In a move that reinforces the rapid shift in public sentiment regarding same-sex unions, the Supreme Court ruled earlier this year that all marriages -- and "the constellation of benefits" that are linked to marriage -- must be recognized and enforced in all 50 states.1
While the law brings happiness and relief to those affected, it also introduces new legal, tax, and financial issues that must be navigated. On the matter of income taxes alone, there is much that needs to be reviewed and acted upon. Here is a quick summary of some of the major tax planning issues to consider.
For those who intend to tie the knot, marriage generally tends to lower many couples' income tax burden, especially if one spouse earns a lot more than the other. However, couples who earn about the same -- especially high-earning professionals -- may face a marriage penalty. For instance, if both parties earn $300,000 a year individually, they could each be in the 33% tax bracket. When their income is combined, $300,000 becomes $600,000 and they could be bumped into the 39.6% bracket.
For previously married couples living in states that did not recognize same-sex unions prior to the Court ruling, there are myriad income tax issues to review. Financial Planning recommends that couples work with their advisors and/or CPAs to assess:2
• Prior-year federal and state income tax returns. While all married couples were required to file joint or married-but-separate federal returns from 2013 onward, many states still required some couples to file state tax returns as if they were single. Filing amended state returns for prior years now might reduce past state taxes retroactively. But the amended filings could also effectively increase prior-year federal tax liabilities. Consult your tax advisor to determine whether the potential costs of amended filings might outweigh the desired benefits. You might also consider whether retroactive filing changes could alter the amounts used to figure eligibility for various tax deductions and credits you might have claimed in those years.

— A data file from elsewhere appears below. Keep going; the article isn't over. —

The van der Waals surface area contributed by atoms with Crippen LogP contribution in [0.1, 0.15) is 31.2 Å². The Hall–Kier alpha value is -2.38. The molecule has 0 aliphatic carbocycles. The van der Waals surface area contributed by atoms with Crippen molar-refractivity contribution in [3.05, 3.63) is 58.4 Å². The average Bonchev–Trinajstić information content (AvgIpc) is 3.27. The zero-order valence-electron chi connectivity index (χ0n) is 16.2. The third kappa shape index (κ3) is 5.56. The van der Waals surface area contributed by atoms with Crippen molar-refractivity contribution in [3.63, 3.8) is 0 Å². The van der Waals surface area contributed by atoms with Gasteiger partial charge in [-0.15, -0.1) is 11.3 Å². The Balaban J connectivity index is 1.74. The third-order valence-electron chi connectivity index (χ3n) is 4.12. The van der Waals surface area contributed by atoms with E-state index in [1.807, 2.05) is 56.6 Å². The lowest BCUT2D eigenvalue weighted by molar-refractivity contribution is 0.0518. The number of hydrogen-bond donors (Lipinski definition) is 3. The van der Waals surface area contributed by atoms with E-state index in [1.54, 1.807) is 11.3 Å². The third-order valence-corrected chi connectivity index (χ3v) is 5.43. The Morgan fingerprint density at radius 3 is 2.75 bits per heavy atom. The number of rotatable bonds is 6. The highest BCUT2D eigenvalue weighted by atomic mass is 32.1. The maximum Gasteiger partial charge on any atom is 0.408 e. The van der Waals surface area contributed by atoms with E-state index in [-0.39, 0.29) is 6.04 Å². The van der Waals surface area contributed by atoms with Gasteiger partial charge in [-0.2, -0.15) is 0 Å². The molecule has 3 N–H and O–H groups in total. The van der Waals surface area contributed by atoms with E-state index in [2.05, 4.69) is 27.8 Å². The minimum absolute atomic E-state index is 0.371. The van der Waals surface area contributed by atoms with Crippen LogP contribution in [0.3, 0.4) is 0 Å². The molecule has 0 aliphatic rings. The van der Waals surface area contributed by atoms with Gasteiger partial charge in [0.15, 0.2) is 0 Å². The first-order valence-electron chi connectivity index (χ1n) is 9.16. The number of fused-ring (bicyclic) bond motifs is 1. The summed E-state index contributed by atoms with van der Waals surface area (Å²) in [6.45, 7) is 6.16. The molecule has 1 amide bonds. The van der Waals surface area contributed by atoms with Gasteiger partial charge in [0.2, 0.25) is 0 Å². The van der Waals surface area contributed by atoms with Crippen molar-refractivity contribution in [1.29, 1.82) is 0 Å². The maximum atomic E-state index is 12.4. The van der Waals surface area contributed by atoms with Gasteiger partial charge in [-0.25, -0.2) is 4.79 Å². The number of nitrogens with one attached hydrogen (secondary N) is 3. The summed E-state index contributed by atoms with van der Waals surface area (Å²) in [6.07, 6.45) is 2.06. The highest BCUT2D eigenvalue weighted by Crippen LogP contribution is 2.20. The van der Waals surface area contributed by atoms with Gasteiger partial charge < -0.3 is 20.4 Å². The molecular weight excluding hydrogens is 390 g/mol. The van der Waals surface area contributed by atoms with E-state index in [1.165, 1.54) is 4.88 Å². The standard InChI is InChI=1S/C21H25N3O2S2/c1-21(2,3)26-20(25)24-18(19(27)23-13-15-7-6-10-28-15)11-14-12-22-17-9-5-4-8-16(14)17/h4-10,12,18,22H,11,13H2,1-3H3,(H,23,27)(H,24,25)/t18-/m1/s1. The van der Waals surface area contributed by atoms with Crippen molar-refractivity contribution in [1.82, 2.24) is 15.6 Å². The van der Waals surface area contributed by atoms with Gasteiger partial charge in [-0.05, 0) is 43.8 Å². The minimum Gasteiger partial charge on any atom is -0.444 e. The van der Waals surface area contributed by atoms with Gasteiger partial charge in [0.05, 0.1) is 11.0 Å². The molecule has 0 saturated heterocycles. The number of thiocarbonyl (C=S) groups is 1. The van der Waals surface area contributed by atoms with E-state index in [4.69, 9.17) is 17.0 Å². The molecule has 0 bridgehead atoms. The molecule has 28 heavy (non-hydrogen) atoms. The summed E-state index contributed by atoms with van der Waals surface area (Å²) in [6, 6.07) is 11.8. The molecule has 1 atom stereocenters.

• Current-year federal and state income tax planning opportunities. Consider revising 2015 Form W-4 to decrease the number of personal allowances to mitigate withholding penalties, if applicable.
• Roth conversion strategies, financial aid assistance for children going to college, health savings account (HSA) contributions, and other employee benefits. Determine the most tax-efficient strategies going forward.
• The ability to file both federal and state taxes jointly as a couple, and to take advantage of any state-level tax breaks offered to married couples.
If you need help making sense of the new ruling and what it means for you and your spouse's tax situation, contact your financial and/or tax professional.
1Supreme Court of the United States, Syllabus Obergefell. v. Hodges, Director, Ohio Department of Health et al.
(Full text of Justice Anthony Kennedy's decision), June 26, 2015.
2Financial Planning, "Smart Tax and Estate Planning Tips for LGBT Couples," July 1, 2015